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Oct 5, 2010 07:56 PM

Oregon Wine touring

Heading to Portland for 4 days in a couple of weeks. Plan to spend (at least) one of them touring some vineyards.

I have toured in Napa and Sonoma and loved making reservations at the smaller family run wineries, I found they were so much more interested in sharing their knowledge and experience, rather than getting my 10$ for a tasting (plus a lot of them did not charge). Only problem was I felt a little like I really needed to purchase something from them (which we did, coming home with 2 cases of vino). Unfortunately this time, I am driving, not flying and crossing the border into BC with a huge amount of wine will end up costing me a fortune. So I will really only be buying a couple bottles total (of which I don't want to spend an arm and a leg for) and probably a couple more for consuming there, okay, maybe more like 4...

Is this the way it is done in Oregon? If we only go one day, we will hit probably 5 at the most through the day. I have a car, but would rather not drive to far in between and from Portland.

I love Pinot Noirs, and have to admit, I don't really know what else comes out of Oregon. Open to suggestions & adventure!!

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  1. A great place to start is the Carlton Wine Makers Studio. You can taste several small producers in one place.

    Yes, I would say appointments are needed more so than in Napa. Not many have built tasting rooms but will happily welcome you with a phone call.

    That said, a few of the folk here on this list have open hours:

    11 Replies
    1. re: VineyardTravel

      What is the etiquette if you make appointments? do you have to buy?

      1. re: cleopatra999

        Maybe this will soften things when making the appointment "Living in Canada, I can't cross the border with the wine. Who are your importers in my area so I can find it when I get home?"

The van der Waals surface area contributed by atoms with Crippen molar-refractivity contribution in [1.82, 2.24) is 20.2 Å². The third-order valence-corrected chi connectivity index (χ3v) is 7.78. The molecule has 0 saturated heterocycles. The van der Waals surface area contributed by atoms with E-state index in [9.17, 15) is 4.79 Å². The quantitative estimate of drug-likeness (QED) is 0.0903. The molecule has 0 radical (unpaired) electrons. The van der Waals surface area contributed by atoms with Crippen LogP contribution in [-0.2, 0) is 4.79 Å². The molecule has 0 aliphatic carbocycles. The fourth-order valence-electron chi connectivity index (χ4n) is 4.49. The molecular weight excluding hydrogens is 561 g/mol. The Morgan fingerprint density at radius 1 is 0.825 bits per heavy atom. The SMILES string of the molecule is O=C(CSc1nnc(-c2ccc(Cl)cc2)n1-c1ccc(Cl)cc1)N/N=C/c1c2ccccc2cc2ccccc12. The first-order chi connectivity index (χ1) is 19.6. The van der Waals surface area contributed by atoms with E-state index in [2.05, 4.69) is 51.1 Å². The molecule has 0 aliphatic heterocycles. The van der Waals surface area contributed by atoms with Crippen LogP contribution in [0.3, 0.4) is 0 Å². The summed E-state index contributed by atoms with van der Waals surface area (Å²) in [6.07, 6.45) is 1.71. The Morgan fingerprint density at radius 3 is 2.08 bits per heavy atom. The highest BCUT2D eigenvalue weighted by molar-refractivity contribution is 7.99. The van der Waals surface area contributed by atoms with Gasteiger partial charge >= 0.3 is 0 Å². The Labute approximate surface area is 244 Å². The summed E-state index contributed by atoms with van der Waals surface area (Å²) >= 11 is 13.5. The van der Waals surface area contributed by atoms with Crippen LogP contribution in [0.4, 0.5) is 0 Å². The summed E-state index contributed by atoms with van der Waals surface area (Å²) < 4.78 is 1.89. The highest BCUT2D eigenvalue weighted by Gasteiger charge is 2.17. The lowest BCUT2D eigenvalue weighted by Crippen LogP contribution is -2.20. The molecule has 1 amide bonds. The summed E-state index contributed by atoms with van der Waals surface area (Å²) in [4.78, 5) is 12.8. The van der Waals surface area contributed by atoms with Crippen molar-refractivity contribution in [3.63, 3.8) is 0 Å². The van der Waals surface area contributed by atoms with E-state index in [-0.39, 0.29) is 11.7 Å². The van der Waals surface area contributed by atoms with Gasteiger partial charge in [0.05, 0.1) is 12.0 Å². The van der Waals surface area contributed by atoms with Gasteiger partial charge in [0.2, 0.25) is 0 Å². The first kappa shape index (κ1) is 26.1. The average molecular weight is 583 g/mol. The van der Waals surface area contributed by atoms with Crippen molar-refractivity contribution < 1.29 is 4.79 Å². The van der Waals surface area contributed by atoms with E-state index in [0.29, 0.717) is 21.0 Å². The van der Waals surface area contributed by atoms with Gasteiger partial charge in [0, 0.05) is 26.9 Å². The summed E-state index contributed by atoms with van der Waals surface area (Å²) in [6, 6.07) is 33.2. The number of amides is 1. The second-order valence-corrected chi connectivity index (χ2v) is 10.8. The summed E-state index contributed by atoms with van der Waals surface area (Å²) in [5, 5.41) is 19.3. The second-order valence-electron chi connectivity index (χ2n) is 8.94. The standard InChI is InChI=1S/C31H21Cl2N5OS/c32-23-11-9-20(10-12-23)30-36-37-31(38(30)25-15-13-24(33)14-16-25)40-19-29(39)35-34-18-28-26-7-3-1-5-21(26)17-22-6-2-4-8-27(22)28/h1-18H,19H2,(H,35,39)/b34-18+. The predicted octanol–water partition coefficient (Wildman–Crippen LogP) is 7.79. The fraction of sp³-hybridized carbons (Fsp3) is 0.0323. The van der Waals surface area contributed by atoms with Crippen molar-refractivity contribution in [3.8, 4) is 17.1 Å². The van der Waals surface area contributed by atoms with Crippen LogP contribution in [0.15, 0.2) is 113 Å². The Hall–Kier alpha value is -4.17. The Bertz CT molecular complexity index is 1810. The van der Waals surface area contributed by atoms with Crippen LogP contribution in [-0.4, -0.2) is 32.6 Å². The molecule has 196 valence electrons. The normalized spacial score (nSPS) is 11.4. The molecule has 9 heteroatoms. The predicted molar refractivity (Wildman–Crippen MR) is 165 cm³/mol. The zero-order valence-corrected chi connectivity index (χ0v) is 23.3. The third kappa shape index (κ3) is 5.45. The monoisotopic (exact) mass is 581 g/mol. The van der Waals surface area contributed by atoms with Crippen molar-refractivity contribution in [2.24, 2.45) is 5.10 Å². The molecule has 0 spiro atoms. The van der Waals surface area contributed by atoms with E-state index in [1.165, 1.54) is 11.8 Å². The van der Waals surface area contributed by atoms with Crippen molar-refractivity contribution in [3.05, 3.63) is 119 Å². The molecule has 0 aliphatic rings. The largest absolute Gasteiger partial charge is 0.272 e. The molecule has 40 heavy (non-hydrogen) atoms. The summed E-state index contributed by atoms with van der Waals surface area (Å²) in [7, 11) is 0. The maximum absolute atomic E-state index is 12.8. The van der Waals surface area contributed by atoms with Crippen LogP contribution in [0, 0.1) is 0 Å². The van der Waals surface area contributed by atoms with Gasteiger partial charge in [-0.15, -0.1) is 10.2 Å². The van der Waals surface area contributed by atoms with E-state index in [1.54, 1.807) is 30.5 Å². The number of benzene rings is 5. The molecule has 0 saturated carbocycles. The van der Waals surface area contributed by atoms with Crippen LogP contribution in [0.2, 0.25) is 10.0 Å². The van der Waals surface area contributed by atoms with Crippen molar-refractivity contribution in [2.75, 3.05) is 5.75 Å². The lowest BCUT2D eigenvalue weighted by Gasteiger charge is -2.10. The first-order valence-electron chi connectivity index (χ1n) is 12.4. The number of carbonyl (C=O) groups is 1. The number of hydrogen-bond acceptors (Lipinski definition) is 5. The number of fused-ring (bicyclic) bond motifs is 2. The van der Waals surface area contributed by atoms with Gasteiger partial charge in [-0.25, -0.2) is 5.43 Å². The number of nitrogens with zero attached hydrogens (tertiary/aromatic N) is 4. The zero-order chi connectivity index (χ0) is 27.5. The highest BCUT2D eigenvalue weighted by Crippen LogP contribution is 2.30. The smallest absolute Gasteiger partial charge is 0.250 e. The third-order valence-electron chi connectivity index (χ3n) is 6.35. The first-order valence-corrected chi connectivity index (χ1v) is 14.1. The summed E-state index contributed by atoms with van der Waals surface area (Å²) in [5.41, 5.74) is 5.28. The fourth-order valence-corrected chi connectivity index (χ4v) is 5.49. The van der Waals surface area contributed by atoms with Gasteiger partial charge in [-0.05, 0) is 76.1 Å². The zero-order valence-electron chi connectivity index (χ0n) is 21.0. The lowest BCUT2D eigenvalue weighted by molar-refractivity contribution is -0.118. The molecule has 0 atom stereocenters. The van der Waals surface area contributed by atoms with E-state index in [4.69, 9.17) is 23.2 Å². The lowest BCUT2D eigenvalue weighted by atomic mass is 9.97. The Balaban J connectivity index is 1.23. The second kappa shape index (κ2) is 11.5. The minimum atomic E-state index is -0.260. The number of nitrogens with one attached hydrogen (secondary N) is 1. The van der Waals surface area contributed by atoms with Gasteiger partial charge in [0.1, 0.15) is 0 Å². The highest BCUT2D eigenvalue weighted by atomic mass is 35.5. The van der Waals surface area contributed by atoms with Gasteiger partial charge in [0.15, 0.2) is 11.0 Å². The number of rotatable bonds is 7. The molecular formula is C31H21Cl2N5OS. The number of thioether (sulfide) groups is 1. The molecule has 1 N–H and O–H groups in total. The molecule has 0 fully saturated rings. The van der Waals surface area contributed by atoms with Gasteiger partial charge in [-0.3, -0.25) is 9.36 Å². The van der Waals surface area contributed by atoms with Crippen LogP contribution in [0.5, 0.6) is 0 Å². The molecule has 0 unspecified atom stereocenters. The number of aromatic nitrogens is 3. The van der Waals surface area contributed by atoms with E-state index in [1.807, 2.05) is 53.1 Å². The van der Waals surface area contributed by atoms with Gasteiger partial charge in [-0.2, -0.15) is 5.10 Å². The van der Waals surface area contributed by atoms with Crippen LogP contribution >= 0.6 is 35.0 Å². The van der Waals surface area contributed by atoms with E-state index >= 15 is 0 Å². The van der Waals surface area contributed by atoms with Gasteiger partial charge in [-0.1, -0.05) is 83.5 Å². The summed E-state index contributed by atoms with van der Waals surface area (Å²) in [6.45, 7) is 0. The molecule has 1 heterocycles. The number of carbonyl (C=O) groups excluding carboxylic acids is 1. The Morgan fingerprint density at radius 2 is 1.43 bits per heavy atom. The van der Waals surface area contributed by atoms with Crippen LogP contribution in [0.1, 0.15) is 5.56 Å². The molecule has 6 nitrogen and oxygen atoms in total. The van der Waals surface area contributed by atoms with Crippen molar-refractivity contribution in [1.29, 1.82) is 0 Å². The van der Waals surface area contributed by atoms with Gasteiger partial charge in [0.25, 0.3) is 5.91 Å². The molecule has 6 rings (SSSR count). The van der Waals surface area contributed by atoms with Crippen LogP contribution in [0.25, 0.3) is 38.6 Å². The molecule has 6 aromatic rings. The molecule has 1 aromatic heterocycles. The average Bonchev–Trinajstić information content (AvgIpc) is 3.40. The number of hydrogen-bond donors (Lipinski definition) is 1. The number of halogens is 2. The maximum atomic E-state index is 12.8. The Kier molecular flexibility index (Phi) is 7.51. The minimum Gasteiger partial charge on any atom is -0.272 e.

2. re: VineyardTravel

        Carlton Winemaker's Studio is very nice. We tasted Ayoub, Retour and Brittan there... and others as well but those were the stand outs.
        In Carlton there's also Alexana and Scott Paul - we enjoyed both.

        Domaine Serene, Bergstrom and Penner Ash are all (relatively) close to each other and near Beaux Freres as well.

        I'm not sure if you need an appointment at Domaine Serene - but I know we didn't at any of the others.

        1. re: Cookiefiend

          No appointment needed at Domaine Serene.
          When you go up the road from the valley, the driveway for Domaine Serene is at your left and the driveway for Domaine Drouhin is at your right. Drouhin is an established Burgundy estate. In fact, they sell Drouhin wines from Burgundy there in the Oregon tasting room.
          The OP said she was interested in learning about the wines. The person pouring at Carlton Winemaker's Studio when I was there knew nothing about the wines. I mean zero. If you're going there you might want to make sure whoever is there knows something about the wines.

          1. re: SteveTimko

            "The OP said she was interested in learning about the wines. The person pouring at Carlston Winemaker's Studio when I was there knew nothing about the wines. I mean zero."

            Good point of course.
            When we were there,the guy pouring was the brother of one of the wine makers - I can't remember for the life of me which one... she was mentioned in a recent WS. We felt he was pretty knowledgeable, certainly more so than we were regarding the wines.

            1. re: SteveTimko

              Hi from Portland.

              Also by Domaine Drouhin is Stoller, which I recommend. Plan carefully and focus on a particular area such as Dundee-Carlton, as wine country is sprawling. No need to drive all over the Willamette Valley.

              Eat at Nick's Italian, Tina's, Joel Palmer House, Farm to Fork.

              For small production where you meet the winemaker, I suggest Beran. By appointment. Nice guy (Bill Beran), good wine, and a sweet dog too!

              Other notable wines are pinot blanc and pinot gris (quel surprise!).